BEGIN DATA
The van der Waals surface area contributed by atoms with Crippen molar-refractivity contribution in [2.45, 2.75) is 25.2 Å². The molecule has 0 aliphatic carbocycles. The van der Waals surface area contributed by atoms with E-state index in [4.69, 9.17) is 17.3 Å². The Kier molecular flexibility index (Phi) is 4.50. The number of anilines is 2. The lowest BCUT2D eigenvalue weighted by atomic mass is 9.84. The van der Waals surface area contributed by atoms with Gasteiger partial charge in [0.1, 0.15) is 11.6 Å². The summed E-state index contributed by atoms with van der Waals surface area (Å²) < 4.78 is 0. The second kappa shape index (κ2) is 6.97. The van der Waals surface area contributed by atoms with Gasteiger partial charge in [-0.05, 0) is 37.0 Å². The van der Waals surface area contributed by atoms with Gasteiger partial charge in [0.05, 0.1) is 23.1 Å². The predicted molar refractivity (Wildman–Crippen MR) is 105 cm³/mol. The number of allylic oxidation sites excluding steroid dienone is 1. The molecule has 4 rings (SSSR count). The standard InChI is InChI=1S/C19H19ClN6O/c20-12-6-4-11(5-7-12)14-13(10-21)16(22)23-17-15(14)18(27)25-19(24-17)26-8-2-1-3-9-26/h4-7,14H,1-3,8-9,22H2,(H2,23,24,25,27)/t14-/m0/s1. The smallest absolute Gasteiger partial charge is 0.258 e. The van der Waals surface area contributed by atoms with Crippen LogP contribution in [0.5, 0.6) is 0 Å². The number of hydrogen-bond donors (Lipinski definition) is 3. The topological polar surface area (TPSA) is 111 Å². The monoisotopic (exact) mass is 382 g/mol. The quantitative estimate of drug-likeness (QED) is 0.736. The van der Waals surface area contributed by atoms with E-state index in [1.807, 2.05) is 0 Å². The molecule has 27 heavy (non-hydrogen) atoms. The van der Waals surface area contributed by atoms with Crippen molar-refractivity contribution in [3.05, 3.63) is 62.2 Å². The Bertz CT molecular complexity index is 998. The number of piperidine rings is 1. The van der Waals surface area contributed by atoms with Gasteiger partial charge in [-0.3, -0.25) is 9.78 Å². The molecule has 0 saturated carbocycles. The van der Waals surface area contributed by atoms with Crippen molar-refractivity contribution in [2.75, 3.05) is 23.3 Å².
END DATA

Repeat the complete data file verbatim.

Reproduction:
The van der Waals surface area contributed by atoms with Crippen molar-refractivity contribution in [2.45, 2.75) is 25.2 Å². The molecule has 0 aliphatic carbocycles. The van der Waals surface area contributed by atoms with E-state index in [4.69, 9.17) is 17.3 Å². The Kier molecular flexibility index (Phi) is 4.50. The number of anilines is 2. The lowest BCUT2D eigenvalue weighted by atomic mass is 9.84. The van der Waals surface area contributed by atoms with Gasteiger partial charge in [0.1, 0.15) is 11.6 Å². The summed E-state index contributed by atoms with van der Waals surface area (Å²) < 4.78 is 0. The second kappa shape index (κ2) is 6.97. The van der Waals surface area contributed by atoms with Gasteiger partial charge in [-0.05, 0) is 37.0 Å². The van der Waals surface area contributed by atoms with Gasteiger partial charge in [0.05, 0.1) is 23.1 Å². The predicted molar refractivity (Wildman–Crippen MR) is 105 cm³/mol. The number of allylic oxidation sites excluding steroid dienone is 1. The molecule has 4 rings (SSSR count). The standard InChI is InChI=1S/C19H19ClN6O/c20-12-6-4-11(5-7-12)14-13(10-21)16(22)23-17-15(14)18(27)25-19(24-17)26-8-2-1-3-9-26/h4-7,14H,1-3,8-9,22H2,(H2,23,24,25,27)/t14-/m0/s1. The smallest absolute Gasteiger partial charge is 0.258 e. The van der Waals surface area contributed by atoms with Crippen LogP contribution in [0.5, 0.6) is 0 Å². The number of hydrogen-bond donors (Lipinski definition) is 3. The topological polar surface area (TPSA) is 111 Å². The monoisotopic (exact) mass is 382 g/mol. The quantitative estimate of drug-likeness (QED) is 0.736. The van der Waals surface area contributed by atoms with E-state index in [1.807, 2.05) is 0 Å². The molecule has 27 heavy (non-hydrogen) atoms. The van der Waals surface area contributed by atoms with Crippen molar-refractivity contribution in [3.05, 3.63) is 62.2 Å². The Bertz CT molecular complexity index is 998. The number of piperidine rings is 1. The van der Waals surface area contributed by atoms with Gasteiger partial charge in [-0.3, -0.25) is 9.78 Å². The molecule has 0 saturated carbocycles. The van der Waals surface area contributed by atoms with Crippen molar-refractivity contribution in [2.75, 3.05) is 23.3 Å².